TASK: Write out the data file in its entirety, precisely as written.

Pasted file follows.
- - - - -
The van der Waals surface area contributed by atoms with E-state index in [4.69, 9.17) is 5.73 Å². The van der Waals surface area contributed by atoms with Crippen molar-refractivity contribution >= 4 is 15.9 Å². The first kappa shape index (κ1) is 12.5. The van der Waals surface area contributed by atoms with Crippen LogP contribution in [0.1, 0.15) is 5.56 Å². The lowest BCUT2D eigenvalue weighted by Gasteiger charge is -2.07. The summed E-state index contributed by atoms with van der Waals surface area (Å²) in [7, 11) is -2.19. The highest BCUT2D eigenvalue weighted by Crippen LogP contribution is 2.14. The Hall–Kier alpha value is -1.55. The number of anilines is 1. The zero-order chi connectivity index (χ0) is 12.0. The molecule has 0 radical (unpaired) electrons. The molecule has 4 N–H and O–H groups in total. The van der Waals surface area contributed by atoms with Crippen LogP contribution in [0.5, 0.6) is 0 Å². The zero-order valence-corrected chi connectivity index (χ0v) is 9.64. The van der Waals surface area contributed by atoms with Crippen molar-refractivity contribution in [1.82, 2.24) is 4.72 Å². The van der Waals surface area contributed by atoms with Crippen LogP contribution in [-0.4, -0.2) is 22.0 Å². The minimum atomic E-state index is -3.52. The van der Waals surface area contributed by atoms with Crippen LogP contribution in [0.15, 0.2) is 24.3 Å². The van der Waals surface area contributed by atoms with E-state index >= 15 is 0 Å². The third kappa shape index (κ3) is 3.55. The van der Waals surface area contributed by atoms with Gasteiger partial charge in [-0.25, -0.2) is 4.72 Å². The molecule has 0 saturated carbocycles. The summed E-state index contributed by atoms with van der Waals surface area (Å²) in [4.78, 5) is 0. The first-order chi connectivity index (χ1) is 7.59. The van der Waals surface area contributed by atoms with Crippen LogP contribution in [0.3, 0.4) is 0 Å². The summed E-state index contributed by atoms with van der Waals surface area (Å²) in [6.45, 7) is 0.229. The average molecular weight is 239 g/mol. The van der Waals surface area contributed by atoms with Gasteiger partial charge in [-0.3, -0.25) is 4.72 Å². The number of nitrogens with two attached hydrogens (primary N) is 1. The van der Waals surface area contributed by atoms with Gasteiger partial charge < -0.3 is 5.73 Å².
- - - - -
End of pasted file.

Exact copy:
The van der Waals surface area contributed by atoms with E-state index in [4.69, 9.17) is 5.73 Å². The van der Waals surface area contributed by atoms with Crippen molar-refractivity contribution >= 4 is 15.9 Å². The first kappa shape index (κ1) is 12.5. The van der Waals surface area contributed by atoms with Crippen LogP contribution in [0.1, 0.15) is 5.56 Å². The lowest BCUT2D eigenvalue weighted by Gasteiger charge is -2.07. The summed E-state index contributed by atoms with van der Waals surface area (Å²) in [7, 11) is -2.19. The highest BCUT2D eigenvalue weighted by Crippen LogP contribution is 2.14. The Hall–Kier alpha value is -1.55. The number of anilines is 1. The zero-order chi connectivity index (χ0) is 12.0. The molecule has 0 radical (unpaired) electrons. The molecule has 4 N–H and O–H groups in total. The van der Waals surface area contributed by atoms with Crippen LogP contribution in [0.5, 0.6) is 0 Å². The zero-order valence-corrected chi connectivity index (χ0v) is 9.64. The van der Waals surface area contributed by atoms with Crippen molar-refractivity contribution in [1.82, 2.24) is 4.72 Å². The van der Waals surface area contributed by atoms with Crippen LogP contribution in [-0.4, -0.2) is 22.0 Å². The minimum atomic E-state index is -3.52. The van der Waals surface area contributed by atoms with Crippen LogP contribution in [0.15, 0.2) is 24.3 Å². The van der Waals surface area contributed by atoms with E-state index >= 15 is 0 Å². The third kappa shape index (κ3) is 3.55. The van der Waals surface area contributed by atoms with Gasteiger partial charge in [-0.25, -0.2) is 4.72 Å². The molecule has 0 saturated carbocycles. The summed E-state index contributed by atoms with van der Waals surface area (Å²) in [4.78, 5) is 0. The first-order chi connectivity index (χ1) is 7.59. The van der Waals surface area contributed by atoms with Crippen LogP contribution in [0.3, 0.4) is 0 Å². The summed E-state index contributed by atoms with van der Waals surface area (Å²) in [6.45, 7) is 0.229. The average molecular weight is 239 g/mol. The van der Waals surface area contributed by atoms with Gasteiger partial charge in [-0.3, -0.25) is 4.72 Å². The number of nitrogens with two attached hydrogens (primary N) is 1. The van der Waals surface area contributed by atoms with Gasteiger partial charge < -0.3 is 5.73 Å².